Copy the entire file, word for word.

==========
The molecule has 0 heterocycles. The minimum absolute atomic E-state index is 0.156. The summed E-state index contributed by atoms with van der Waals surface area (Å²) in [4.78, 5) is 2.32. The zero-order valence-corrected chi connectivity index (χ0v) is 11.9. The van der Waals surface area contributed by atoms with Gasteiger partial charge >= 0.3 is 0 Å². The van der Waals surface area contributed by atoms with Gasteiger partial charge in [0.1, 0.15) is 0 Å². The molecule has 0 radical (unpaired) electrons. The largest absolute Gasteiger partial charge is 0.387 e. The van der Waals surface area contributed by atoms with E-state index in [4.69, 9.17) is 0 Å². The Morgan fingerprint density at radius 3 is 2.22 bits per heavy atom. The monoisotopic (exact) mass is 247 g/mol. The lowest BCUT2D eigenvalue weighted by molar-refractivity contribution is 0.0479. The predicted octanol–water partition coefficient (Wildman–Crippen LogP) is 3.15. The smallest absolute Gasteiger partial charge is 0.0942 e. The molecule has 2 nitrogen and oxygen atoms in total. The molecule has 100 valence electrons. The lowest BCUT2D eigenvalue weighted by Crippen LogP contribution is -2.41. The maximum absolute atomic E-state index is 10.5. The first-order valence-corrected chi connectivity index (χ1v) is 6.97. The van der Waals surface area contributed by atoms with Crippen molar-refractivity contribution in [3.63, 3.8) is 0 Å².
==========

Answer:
The molecule has 0 heterocycles. The minimum absolute atomic E-state index is 0.156. The summed E-state index contributed by atoms with van der Waals surface area (Å²) in [4.78, 5) is 2.32. The zero-order valence-corrected chi connectivity index (χ0v) is 11.9. The van der Waals surface area contributed by atoms with Gasteiger partial charge >= 0.3 is 0 Å². The van der Waals surface area contributed by atoms with Gasteiger partial charge in [0.1, 0.15) is 0 Å². The molecule has 0 radical (unpaired) electrons. The largest absolute Gasteiger partial charge is 0.387 e. The van der Waals surface area contributed by atoms with E-state index in [4.69, 9.17) is 0 Å². The Morgan fingerprint density at radius 3 is 2.22 bits per heavy atom. The monoisotopic (exact) mass is 247 g/mol. The lowest BCUT2D eigenvalue weighted by molar-refractivity contribution is 0.0479. The predicted octanol–water partition coefficient (Wildman–Crippen LogP) is 3.15. The smallest absolute Gasteiger partial charge is 0.0942 e. The molecule has 2 nitrogen and oxygen atoms in total. The molecule has 100 valence electrons. The lowest BCUT2D eigenvalue weighted by Crippen LogP contribution is -2.41. The maximum absolute atomic E-state index is 10.5. The first-order valence-corrected chi connectivity index (χ1v) is 6.97. The van der Waals surface area contributed by atoms with Crippen molar-refractivity contribution in [3.63, 3.8) is 0 Å².